Out on the street, the blond Apollo took charge. In a flurry of commands, a taxi was summoned; the smallest and darkest of the threesome climbed into it and all my bags were loaded on board. As I tried to enter it myself, Apollo slammed the door. “No, you come on my bike,” he said. I watched in helpless horror as another rule bit the dust. The taxi bearing all my possessions, including my handbag — passport, tickets, currency, the lot — disappeared into Athens traffic.

Motorcycles worry me at the best of times. I always lean the wrong way in the corners. That night, as we rode out of Syntagma Square, leaving the brightly lit tourist heart of Athens behind us, I tried to stay calm, telling myself that whatever happened I had to keep my wits about me. I had no identification and no money. I couldn’t communicate in Greek — not even to call for help. Where were they taking me? What on earth had I let myself in for? How could I have been so stupid?

We rode and rode; into the deep residential suburbs of Athens; down darkened, deserted streets, past closed shops and silent, shuttered houses. My imagination played out scenarios of robbery, rape and murder, adding hours to a journey that could not have taken more than twenty minutes.

I rehearsed various self-defense strategies in my mind, discarding them one after another. There were two of them against only one of me. They would be faster. They would be stronger. They knew where the hell they were. They might even have accomplices hidden down some dark alley where the inevitable result of my own foolhardy act would be revealed.

I had pretty much decided I was an idiot, a coward and doomed, to boot, when we seemed to arrive at some sort of neighbourhood gathering. A half a dozen people ate and drank at tables arranged on the pavement. The only illumination came from candles on the tables. There were no neon signs, no blazing windows, no menus or waiters to indicate that this was, in fact, the taverna — our destination.

Inside, a fat, motherly woman greeted my companions with hugs and kisses. We were ushered to a table where the third fireman — with all my belongings — waited for us. A typical Greek meal, as served in a typical Greek neighbourhood taverna, appeared on the table. It was steak and french fries, in case you’re wondering.

Then two mandolins and a guitar were produced and, for the next two hours, my new friends sang and played for our supper.
The other patrons joined the singing. They applauded and sent over bottles of retsina and ouzo. In between songs, we four struggled to make conversation in broken English.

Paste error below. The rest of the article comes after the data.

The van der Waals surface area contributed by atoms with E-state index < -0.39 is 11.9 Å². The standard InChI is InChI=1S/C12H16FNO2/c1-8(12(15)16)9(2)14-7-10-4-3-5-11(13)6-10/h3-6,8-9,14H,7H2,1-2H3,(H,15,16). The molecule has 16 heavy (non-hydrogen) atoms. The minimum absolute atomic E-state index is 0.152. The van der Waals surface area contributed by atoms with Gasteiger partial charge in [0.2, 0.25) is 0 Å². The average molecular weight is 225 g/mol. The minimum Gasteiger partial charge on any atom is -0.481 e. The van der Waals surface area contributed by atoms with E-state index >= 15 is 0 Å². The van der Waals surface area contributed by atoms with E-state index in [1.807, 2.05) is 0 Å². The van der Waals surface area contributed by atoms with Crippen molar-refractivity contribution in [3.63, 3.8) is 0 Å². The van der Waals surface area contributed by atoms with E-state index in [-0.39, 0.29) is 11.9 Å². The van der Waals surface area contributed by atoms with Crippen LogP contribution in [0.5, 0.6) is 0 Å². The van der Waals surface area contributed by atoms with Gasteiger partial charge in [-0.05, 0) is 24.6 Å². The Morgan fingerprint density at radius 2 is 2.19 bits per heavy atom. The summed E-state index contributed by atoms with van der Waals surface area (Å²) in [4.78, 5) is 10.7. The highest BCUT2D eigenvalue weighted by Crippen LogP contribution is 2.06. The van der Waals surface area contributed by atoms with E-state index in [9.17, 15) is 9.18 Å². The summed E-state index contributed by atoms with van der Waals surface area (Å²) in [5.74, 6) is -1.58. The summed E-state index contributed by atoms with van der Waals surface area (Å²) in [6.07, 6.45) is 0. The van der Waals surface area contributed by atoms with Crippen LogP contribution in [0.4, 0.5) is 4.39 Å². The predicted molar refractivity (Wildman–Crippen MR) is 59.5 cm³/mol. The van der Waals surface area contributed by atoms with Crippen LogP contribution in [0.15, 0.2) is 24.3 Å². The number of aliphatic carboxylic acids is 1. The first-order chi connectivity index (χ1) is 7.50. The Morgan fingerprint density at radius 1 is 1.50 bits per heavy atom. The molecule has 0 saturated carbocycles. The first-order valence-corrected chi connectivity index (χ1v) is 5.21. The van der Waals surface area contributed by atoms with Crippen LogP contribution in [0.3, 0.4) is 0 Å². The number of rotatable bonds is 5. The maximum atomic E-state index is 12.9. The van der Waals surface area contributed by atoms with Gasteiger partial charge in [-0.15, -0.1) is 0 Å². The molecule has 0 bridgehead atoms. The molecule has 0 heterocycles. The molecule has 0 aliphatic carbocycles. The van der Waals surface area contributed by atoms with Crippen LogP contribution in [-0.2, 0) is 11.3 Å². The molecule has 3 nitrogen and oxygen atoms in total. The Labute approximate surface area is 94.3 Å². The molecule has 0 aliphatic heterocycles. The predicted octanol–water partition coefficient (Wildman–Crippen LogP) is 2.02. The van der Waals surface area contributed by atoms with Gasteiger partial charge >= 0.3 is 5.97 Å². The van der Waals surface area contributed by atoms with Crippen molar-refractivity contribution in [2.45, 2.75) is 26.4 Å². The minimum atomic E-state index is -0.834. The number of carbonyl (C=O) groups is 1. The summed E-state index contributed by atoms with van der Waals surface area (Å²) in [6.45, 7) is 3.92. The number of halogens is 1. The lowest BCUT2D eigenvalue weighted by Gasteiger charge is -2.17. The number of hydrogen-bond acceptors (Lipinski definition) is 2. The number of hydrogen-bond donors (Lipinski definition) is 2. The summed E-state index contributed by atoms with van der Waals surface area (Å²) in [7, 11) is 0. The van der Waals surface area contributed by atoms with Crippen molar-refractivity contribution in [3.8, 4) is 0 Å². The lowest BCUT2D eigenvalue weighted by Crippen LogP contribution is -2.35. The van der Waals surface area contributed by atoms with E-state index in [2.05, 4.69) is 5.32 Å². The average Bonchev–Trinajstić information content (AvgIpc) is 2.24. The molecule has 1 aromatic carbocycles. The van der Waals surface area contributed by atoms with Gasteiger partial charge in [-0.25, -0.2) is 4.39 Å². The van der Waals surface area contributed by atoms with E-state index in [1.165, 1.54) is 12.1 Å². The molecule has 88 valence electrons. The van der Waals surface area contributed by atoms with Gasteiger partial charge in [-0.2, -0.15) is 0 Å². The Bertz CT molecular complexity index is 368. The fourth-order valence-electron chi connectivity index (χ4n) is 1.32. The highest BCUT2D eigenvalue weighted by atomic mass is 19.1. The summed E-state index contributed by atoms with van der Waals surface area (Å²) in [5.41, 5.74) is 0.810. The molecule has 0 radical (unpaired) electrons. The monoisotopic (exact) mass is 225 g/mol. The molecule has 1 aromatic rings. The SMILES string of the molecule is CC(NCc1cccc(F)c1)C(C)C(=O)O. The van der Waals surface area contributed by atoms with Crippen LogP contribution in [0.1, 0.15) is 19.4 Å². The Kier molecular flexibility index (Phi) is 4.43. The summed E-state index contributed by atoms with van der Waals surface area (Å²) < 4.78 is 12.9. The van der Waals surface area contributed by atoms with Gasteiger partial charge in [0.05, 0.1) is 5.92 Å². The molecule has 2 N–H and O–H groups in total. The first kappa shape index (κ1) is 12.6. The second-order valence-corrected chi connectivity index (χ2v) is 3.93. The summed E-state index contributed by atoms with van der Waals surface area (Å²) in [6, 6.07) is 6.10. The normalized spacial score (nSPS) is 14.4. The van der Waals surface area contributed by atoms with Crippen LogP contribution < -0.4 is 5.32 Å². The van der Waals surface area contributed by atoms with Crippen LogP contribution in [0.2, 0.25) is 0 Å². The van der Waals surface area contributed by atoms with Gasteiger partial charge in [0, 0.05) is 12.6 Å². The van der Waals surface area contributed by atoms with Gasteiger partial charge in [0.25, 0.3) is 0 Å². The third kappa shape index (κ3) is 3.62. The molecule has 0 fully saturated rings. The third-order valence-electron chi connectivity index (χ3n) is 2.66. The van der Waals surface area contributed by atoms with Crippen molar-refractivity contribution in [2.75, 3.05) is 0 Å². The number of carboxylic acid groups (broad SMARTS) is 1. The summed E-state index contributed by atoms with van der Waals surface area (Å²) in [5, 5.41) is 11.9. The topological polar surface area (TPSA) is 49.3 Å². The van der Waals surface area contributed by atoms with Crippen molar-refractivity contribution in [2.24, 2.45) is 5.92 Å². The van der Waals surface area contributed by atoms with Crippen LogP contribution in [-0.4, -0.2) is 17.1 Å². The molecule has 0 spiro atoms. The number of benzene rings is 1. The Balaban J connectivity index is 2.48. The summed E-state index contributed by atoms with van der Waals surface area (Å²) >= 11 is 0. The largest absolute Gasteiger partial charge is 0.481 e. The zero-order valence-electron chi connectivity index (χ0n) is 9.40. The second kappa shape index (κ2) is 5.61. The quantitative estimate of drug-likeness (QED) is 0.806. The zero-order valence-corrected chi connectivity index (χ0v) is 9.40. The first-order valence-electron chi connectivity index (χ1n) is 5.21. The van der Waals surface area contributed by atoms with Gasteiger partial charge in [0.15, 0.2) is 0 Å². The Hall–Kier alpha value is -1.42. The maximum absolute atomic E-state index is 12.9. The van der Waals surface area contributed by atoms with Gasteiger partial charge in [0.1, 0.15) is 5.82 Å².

I could have danced all night, as they say. But my appointed hour at Athens airport approached. I asked Apollo to ring for a taxi.
“Oh, no,” he said. “We take you. We sing for you. We go together, everybody. Yes?”

It was not a question. Once again, my bags were loaded into a cab, this time accompanied by two mandolins and a guitar, and we left in convoy, the taxi and two motorcycles, for the airport.

At check-in, I discovered my 3 a.m. flight to London would be delayed. Nobody knew for how long. “Don’t you worry,” said Apollo. “We don’t leave you to be alone.”

My three firemen — by now I had become a bit proprietary about them — found a comfortable spot on the floor, took out their musical instruments and tuned them.

“How old you are?” Apollo said.

“That’s not a very polite question to ask a woman,” I said, guessing I must have been at least decade older then any of them.

“I think you are same old as my Auntie,” he laughed, adding, “…but she is very young and pretty Auntie….So now you tell me, what music you like.”

The only bazoukie tunes I could name were Never on Sunday and Zorba the Greek. Either choice seemed, somehow, inadequate.

“You choose,” I said.

So he did. One song after another.  Before long, we had attracted an audience. The floors of Athens airport in the early hours of morning are strewn with sleeping backpackers, waiting for their inevitably delayed, cheap flights. In groups of twos and threes, they were drawn to the music until we were encircled by at least a hundred others.

Now and then, slim, tanned young girls approached my troubadours requesting various songs by name. Each time, Apollo nodded at me. “We play for her,” he would say. “You ask her.”

And so I was serenaded. In the end, my plane didn’t board until nearly 6 a.m. My musicians went the distance, playing for hours.

They never asked for anything; wouldn’t even accept a cup of coffee or a Coke from me. They never even told me their names. They seemed to do it for nothing more than the sheer joy and gallantry of the gesture.  ©Ferne Arfin 2014, All Rights Reserved.